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doubledutch
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Re: Mainsail Advise II

Post by doubledutch »

You battens still look too light. I replaced mine and I no longer have the S curve. Tightening the leech line also helps.

I agree with the move to a loose foot. I had a loose foot on a previous boat and it allowed much better tuning. That will be my choice on my main replacement.

Henry

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thinwater
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Re: Mainsail Advise II

Post by thinwater »

Doubledutch, I hear you, but I know sails, have designed them from scratch, and this is beyond simple fixes. The cloth is stretched beyond simple help.

* The battens were stiffened with carbon fiber, but there are limits. In lighter winds that straightens the leach, but when pressed the leach still falls off since there is no shape in the cloth to provide support.

* When the wind is light the sail is too full; when it blows harder it's really a bag.

* I can tighten the leach line but the then the leach is too tight and the sail even more full for windward work. You also get some leach hook up high and down low. There is some tension on the leach line in the after photo.

By the time I adjust the traveler and sheet for the correct exit, the belly is into the slot.

------------

OK, one more vote for loose foot. And thank you for reminding me to add stiff battens to the spec list. I have a minimum stiffness in mind (10# for the lowers and 8# for the uppers, tapered to 4 pounds near the mast).
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eepstein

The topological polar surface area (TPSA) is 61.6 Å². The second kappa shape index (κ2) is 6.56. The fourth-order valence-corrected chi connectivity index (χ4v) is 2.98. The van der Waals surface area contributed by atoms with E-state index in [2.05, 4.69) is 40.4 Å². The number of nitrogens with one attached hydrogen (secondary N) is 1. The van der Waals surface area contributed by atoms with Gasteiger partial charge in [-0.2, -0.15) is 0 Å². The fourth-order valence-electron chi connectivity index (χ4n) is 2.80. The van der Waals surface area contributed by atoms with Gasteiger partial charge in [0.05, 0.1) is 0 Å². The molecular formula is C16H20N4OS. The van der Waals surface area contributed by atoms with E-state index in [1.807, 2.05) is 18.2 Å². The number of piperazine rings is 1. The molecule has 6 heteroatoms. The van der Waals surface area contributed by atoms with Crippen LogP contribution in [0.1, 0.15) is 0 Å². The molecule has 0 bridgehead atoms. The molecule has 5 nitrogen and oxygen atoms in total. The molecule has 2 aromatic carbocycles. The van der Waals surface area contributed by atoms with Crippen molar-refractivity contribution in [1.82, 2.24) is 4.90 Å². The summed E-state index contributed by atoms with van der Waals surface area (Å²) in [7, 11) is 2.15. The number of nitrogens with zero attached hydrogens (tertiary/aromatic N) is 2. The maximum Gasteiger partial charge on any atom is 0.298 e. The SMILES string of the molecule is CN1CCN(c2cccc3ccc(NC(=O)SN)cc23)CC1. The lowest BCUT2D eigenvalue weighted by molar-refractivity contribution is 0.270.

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Re: Mainsail Advise II

Post by eepstein »

You've got more experience than me in fast boats - I've sailed a stiletto three times in the late 1980 and it still pops into my dreams...

But I do know loose foot does better on rigging stress and sail adjustments. The new sails on our 36 are loose foot and work well. So another vote.
I had the Rep from Neil Pryde out, who specializes in multi-hulls and he could not find a way to increase the roach much (he did add 2 inches at the top) due to the split backstay's position.
He recommended against a third reef for me, as the short 'stick' 42' mast on our 36 is basically already at its first reef point when at full sail. (I think yours is taller)
He lifted our boom a degree or two, which allowed me to have James add a boom gallows on the hard top. The improvement of new sails leaves no way to measure the effect, if any from the angle change.

Here is the old post on the sails I bought - viewtopic.php?f=15&t=1905&p=6307&hilit=neil+pryde#p6307
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DS 2.jpg
Eric & Bonnie Epstein
s/v Desert Star, PDQ36, Hull 49
Annapolis, MD

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thinwater
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Re: Mainsail Advise II

Post by thinwater »

Thanks!
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bg5w
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Re: Mainsail Advise II

Post by bg5w »

My last boat was a ketch. I sailed often with jib and jigger (mizzen). I noticed more drive from the genoa than the mizzen, primarily from a lee helm. I made the mizzen loose-footed, and the lee helm was gone, speed increased, and balanced better. I'm a believer.
Having said that, I still have my foot on the main on the PDQ still attached. Part of the reason is it holds my stack pack in place.

Bob Gruber
Iskand Time 32

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Page 83
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Re: Mainsail Advise II

Post by Page 83 »